"Looking for dead bodies in the name of the art," began the recent Facebook post of Icelandic artist Snorri Ásmundsson. "I need a corpse for a video installation. If you are dying I would like to borrow your remains after you die. The body will be returned to the undertaker in the 'same' condition. Sincerely Snorri Asmundsson."
Summary: Ásmundsson is on the lookout for a living collaborator on the verge of death to agree to participate in his upcoming performance piece, which will consist of dancing with a recently deceased corpse. According to Hyperallergic, the artist intends the piece to raise "a number of intrusive questions," like, perhaps, Why are you dancing with that dead body? And, Is this legal? And, Can I go home now?
The performance will last approximately an hour, after which Ásmundsson will return his dance partner's remains to an undertaker or posthumous destination of choice. All the details will be hammered out with a lawyer who will prepare contracts with any volunteers.
So far, volunteers have responded to Ásmundsson's callout, though none seem like they'll die fast enough to get the gig. (One terminally ill Icelandic man miraculously recovered after signing up, so there went that.)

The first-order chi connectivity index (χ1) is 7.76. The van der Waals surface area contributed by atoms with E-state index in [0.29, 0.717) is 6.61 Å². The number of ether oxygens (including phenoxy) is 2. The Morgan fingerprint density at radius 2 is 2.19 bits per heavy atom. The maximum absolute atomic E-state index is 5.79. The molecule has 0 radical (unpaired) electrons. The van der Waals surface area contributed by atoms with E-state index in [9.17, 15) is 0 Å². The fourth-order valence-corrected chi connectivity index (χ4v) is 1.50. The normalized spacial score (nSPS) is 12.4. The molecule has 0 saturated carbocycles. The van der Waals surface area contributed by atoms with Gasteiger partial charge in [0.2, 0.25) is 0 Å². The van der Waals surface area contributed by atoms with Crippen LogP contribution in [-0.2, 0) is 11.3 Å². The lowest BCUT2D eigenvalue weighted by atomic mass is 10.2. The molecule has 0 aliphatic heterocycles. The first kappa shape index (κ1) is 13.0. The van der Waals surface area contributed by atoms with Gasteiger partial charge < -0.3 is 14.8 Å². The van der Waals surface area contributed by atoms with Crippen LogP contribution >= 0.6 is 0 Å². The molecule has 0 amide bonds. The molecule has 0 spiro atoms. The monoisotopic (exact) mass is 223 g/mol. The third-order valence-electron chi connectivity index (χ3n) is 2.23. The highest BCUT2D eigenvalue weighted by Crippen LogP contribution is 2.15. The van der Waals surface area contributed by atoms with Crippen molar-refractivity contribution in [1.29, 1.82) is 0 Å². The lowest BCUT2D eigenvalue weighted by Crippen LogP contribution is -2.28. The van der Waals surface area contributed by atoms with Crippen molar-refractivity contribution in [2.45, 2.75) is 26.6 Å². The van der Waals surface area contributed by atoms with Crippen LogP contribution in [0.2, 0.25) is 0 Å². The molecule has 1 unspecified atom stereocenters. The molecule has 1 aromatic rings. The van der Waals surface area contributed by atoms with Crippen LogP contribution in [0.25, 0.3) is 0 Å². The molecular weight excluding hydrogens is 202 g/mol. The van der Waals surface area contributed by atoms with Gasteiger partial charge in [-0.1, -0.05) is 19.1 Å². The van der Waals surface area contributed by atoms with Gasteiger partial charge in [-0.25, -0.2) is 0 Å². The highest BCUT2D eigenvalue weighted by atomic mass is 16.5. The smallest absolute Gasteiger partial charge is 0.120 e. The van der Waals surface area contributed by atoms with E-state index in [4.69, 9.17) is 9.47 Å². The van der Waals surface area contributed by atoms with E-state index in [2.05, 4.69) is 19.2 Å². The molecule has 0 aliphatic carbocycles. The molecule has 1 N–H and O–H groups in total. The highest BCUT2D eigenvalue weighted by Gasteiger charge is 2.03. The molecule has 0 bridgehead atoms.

Nevertheless, the artist is determined to find a consenting partner for his morbid dance. "You can go to China or Mexico and buy a body, but I have no interest in that," he told Icelandic newspaper Morgunblaðið. "I’m not that kind of morally corrupt. I want to do this piece in collaboration with the dead, not in the least out of respect for him and his family."
Not all too surprisingly, Ásmundsson is aware of the many people out there horrified by the concept. "I think they possibly think I am going to do something really disgusting instead of seeing the beauty in this piece," he said. "I believe that one day I will find the right candidate, and we will accomplish to make this piece in [an] unforgettable way."
Unforgettable sounds about right. Maybe in the can't-sleep-need-therapy type of way, but who are we to judge?